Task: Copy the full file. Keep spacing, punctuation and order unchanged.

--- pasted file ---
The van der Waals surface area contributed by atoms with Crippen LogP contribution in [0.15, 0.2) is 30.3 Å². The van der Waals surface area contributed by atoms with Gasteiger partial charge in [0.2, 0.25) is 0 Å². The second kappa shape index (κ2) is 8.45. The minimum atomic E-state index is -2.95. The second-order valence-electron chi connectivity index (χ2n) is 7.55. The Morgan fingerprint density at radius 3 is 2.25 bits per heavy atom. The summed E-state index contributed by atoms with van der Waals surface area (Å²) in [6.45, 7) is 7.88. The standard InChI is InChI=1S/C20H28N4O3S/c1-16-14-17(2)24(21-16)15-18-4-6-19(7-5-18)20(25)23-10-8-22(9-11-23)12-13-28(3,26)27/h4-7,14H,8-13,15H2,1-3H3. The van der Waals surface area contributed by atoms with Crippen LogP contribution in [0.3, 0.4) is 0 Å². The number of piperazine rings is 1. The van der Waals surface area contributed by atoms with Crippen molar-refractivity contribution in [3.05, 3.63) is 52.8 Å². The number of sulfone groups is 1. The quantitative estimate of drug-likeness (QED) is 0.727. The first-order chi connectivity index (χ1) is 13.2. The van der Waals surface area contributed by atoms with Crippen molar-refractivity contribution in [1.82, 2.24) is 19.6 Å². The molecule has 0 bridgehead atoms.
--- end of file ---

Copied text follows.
The van der Waals surface area contributed by atoms with Crippen LogP contribution in [0.15, 0.2) is 30.3 Å². The van der Waals surface area contributed by atoms with Gasteiger partial charge in [0.2, 0.25) is 0 Å². The second kappa shape index (κ2) is 8.45. The minimum atomic E-state index is -2.95. The second-order valence-electron chi connectivity index (χ2n) is 7.55. The Morgan fingerprint density at radius 3 is 2.25 bits per heavy atom. The summed E-state index contributed by atoms with van der Waals surface area (Å²) in [6.45, 7) is 7.88. The standard InChI is InChI=1S/C20H28N4O3S/c1-16-14-17(2)24(21-16)15-18-4-6-19(7-5-18)20(25)23-10-8-22(9-11-23)12-13-28(3,26)27/h4-7,14H,8-13,15H2,1-3H3. The van der Waals surface area contributed by atoms with Crippen LogP contribution in [0.3, 0.4) is 0 Å². The number of piperazine rings is 1. The van der Waals surface area contributed by atoms with Crippen molar-refractivity contribution in [3.05, 3.63) is 52.8 Å². The number of sulfone groups is 1. The quantitative estimate of drug-likeness (QED) is 0.727. The first-order chi connectivity index (χ1) is 13.2. The van der Waals surface area contributed by atoms with Crippen molar-refractivity contribution in [1.82, 2.24) is 19.6 Å². The molecule has 0 bridgehead atoms.